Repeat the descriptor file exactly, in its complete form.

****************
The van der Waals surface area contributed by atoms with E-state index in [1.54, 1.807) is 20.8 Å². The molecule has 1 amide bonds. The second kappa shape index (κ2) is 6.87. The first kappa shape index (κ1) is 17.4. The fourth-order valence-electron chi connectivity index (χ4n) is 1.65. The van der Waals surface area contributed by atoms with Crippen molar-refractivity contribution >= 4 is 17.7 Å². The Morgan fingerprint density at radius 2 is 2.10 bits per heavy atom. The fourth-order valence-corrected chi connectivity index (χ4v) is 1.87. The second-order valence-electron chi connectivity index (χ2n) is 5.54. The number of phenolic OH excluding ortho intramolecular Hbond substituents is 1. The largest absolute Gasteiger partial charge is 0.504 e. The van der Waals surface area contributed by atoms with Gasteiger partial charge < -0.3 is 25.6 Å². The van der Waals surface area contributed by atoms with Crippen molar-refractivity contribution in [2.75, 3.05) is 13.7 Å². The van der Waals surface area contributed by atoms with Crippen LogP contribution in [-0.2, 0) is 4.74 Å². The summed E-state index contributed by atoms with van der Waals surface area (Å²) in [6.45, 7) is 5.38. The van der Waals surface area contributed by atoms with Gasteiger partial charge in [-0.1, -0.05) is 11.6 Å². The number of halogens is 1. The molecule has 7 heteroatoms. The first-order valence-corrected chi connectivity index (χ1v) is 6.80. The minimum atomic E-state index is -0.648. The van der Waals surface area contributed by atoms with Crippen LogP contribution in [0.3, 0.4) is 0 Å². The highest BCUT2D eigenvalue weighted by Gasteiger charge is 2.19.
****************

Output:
The van der Waals surface area contributed by atoms with E-state index in [1.54, 1.807) is 20.8 Å². The molecule has 1 amide bonds. The second kappa shape index (κ2) is 6.87. The first kappa shape index (κ1) is 17.4. The fourth-order valence-electron chi connectivity index (χ4n) is 1.65. The van der Waals surface area contributed by atoms with Crippen molar-refractivity contribution >= 4 is 17.7 Å². The Morgan fingerprint density at radius 2 is 2.10 bits per heavy atom. The fourth-order valence-corrected chi connectivity index (χ4v) is 1.87. The second-order valence-electron chi connectivity index (χ2n) is 5.54. The number of phenolic OH excluding ortho intramolecular Hbond substituents is 1. The largest absolute Gasteiger partial charge is 0.504 e. The van der Waals surface area contributed by atoms with Gasteiger partial charge < -0.3 is 25.6 Å². The van der Waals surface area contributed by atoms with Crippen molar-refractivity contribution in [2.75, 3.05) is 13.7 Å². The van der Waals surface area contributed by atoms with Crippen LogP contribution in [-0.2, 0) is 4.74 Å². The summed E-state index contributed by atoms with van der Waals surface area (Å²) in [6.45, 7) is 5.38. The van der Waals surface area contributed by atoms with Gasteiger partial charge in [-0.1, -0.05) is 11.6 Å². The number of halogens is 1. The molecule has 7 heteroatoms. The first-order valence-corrected chi connectivity index (χ1v) is 6.80. The minimum atomic E-state index is -0.648. The van der Waals surface area contributed by atoms with Crippen LogP contribution in [0.3, 0.4) is 0 Å². The highest BCUT2D eigenvalue weighted by Gasteiger charge is 2.19.